Ken Church, nScrypt’s CEO, explains, “The U.S. Government has always been an important customer for us and we will continue to sell to our government customers. So by partnering with NCS Technologies we have substantially increased our sales force and our reach within the U.S. Government and beyond. NCST has a strong 3D printing product line and a broad and solid government customer base. We could not be more excited about this new relationship and we look forward to doing great things together.”

Finally, additive manufacturing technology developer Intrepid Automation has partnered with Dymax, a developer of UV light curing systems, to advance automated 3D printing. Specifically, Dymax’s BlueWave AX-550 LED flood-curing system will be integrated into Intrepid Automation’s new post-processing chambers, providing aerospace, medical, and dental customers with reliable and consistent post-curing capabilities for their 3D printed parts.

“Dymax always takes pride in being a customer-driven innovative company that delivers high-value products,” said Tim Sasur, Product Development Director for Dymax. “Any time a cutting-edge customer such as Intrepid validates that our new product helps them solve manufacturing challenges, it’s a great success story for both companies.”

Intrepid Automation’s new post-processing chambers. Image via Intrepid Automation.

Acquisition news from PDFTron and Renishaw

Document software developer PDFTron Systems has acquired PDF3D, a UK-based leader in 3D PDF technology. The deal will see the PDF3D SDK, a dev kit for software engineers, integrated into the PDFTron platform. The acquisition is the fourth in PDFTron’s roadmap acceleration strategy, following a $71 million investment by VC firm Silversmith Capital Partners back in 2019.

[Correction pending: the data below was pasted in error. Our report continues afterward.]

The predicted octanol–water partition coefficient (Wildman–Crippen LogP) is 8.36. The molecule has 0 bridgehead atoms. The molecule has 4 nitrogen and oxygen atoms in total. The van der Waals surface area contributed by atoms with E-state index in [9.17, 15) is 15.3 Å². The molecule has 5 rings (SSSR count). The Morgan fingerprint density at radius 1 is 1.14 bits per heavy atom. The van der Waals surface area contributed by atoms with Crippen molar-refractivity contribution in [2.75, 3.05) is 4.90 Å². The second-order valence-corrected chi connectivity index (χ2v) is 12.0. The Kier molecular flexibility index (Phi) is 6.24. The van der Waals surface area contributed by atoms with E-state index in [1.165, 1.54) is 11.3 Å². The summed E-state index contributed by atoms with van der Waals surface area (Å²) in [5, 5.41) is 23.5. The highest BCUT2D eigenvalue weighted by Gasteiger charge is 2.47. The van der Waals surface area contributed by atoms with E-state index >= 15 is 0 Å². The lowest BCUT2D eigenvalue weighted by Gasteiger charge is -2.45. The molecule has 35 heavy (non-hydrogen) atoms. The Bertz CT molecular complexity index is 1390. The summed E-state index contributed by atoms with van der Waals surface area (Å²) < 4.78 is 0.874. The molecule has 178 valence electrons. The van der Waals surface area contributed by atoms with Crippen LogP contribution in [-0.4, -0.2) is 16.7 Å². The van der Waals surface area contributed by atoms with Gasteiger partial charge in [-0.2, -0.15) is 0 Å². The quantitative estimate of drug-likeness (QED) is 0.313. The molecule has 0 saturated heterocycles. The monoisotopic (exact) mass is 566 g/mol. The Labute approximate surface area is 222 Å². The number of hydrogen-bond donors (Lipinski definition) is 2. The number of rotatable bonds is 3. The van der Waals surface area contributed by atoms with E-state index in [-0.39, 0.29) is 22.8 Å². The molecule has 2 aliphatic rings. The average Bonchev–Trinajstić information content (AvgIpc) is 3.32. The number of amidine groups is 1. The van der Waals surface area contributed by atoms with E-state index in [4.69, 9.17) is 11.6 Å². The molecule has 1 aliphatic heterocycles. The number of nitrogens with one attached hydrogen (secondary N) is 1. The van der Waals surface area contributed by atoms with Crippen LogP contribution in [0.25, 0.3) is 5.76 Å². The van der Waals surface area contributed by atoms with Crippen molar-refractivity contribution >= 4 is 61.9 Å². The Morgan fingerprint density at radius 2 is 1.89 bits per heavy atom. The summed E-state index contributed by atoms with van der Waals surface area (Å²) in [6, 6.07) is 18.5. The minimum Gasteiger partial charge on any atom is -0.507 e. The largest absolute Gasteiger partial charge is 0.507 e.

“We are changing the way the world works with documents by driving the digital transformation of commercial, public sector, and consumer productivity in virtually every industry vertical,” said Catherine Andersz, CEO of PDFTron. “From engineering firms seeking faster collaboration on 3D models to consumer phones with 3D cameras and 3D printing applications, we anticipate explosive demand for 3D capabilities.”

According to a recent Bloomberg article, British engineering firm Renishaw is said to be attracting potential interest from medical device manufacturer Danaher and sensor OEM Hexagon. The company put itself up for sale in early March after the two founders announced an intent to sell their holdings.